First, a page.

These digital scales are ideal for weighing racing vehicles like race cars, go karts, and tractors. These race car scales are rugged, affordable, and ideal for accurate weight management or weigh-in at the shop or the track. Many items are from top manufacturers like Intercomp and Longacre Racing.
When you scale your vehicle at the track you must find level ground or your weight readings will be inaccurate. Here's a quick way to do this by getting 2 strings and four crew members. Have the crew member at the RF hold one string and another member hold the other end at the LR. Have a member at the LF and another at the RR each holding another string on opposite ends. The strings will now make an X in the center. If the top string is higher than the bottom string then the other two pads will need to be shimmed up. If the top string holds down the bottom string then those two pads need to be shimmed up. By using this stringing process the pads will be placed in the same plane. They may not be quite level, but by being in the same plane your cross weights will be very close. Another insider trick, find fairly level ground when you get to the race track. Right when you get there, weigh the car. Mark the ground by tracing around the scale pads with chalk. If your scales have memory functions, (place your shop setup in memory 1) then put the weight readings from the race track in memory 2. You can now compare the bite between the shop and the new reading taken at the track. If the track reading shows 1 percent more bite you will know that the ground is out of level by that amount. By knowing the difference you will have a baseline to return to if needed. Scales must be exactly level in order to get perfect results. However, the two methods described above are short cuts that get the job done without too much compromise. Thanks to Longacre for the information.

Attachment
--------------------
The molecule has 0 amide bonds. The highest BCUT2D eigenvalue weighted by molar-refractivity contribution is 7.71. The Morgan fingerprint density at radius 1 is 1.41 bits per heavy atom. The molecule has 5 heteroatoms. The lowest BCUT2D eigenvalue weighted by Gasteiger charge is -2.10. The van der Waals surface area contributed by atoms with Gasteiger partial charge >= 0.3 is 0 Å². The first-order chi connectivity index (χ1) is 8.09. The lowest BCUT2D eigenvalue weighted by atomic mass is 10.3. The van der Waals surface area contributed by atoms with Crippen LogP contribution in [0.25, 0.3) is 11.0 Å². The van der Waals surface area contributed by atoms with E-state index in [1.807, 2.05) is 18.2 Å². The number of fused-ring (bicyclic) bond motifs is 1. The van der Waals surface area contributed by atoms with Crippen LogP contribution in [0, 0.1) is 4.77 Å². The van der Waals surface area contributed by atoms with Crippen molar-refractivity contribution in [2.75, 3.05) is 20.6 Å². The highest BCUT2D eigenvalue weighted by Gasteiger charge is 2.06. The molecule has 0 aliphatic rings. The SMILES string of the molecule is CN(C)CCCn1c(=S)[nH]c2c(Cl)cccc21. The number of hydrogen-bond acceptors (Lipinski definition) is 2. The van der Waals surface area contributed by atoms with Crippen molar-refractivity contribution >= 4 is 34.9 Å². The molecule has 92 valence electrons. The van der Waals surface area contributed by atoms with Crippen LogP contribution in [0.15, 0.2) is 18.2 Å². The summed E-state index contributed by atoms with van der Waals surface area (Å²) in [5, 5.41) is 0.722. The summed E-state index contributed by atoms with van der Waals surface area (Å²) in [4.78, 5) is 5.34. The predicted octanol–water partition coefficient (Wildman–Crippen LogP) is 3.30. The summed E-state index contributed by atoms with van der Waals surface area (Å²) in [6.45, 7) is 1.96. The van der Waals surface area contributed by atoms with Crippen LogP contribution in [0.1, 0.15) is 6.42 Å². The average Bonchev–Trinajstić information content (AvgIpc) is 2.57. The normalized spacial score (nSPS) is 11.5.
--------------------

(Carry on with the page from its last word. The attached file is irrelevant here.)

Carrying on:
According to Longacre Racing, for the most accurate results the car must be fully prepared. If it is not "race ready" then any changes that you make will have an effect on your final setup and what you have put in your notes. So, what do you need to have done to be race ready? Well that would be: Fuel full, Radiator full, Oil tank full (motor ran or too much oil can be in the pan), Gear oil full, Transmission full, Power steering full, Lead bolted in, Stagger set, Tire pressure set, Camber set and Rear end square.
"Race ready" means that the next thing the car will do is go around the racetrack. Keep in mind the changes that will be made to the weights if you attempt to scale the car before it is ready to go. Now that you have the car properly prepared you can get the scales out to begin the scaling process. Lay the pads flat at each corner and plug in the corresponding cable. Double check that the cables are plugged in correctly or you will waste a lot of time reading bad numbers. Let them warm up for two or three minutes. Once the cables are plugged in and your scale system is turned on, press the zero button and insure that each corner weighs zero with the pads flat on the ground. The pads must be flat or you will not zero out the top casting. Verify that the scales do not need charging. At this point have one of your crewmembers stand on each pad. He should weigh within a pound or two on each one. If all is well, then check that the scales have returned to zero. At this point jack up the car and slide the pads under each wheel.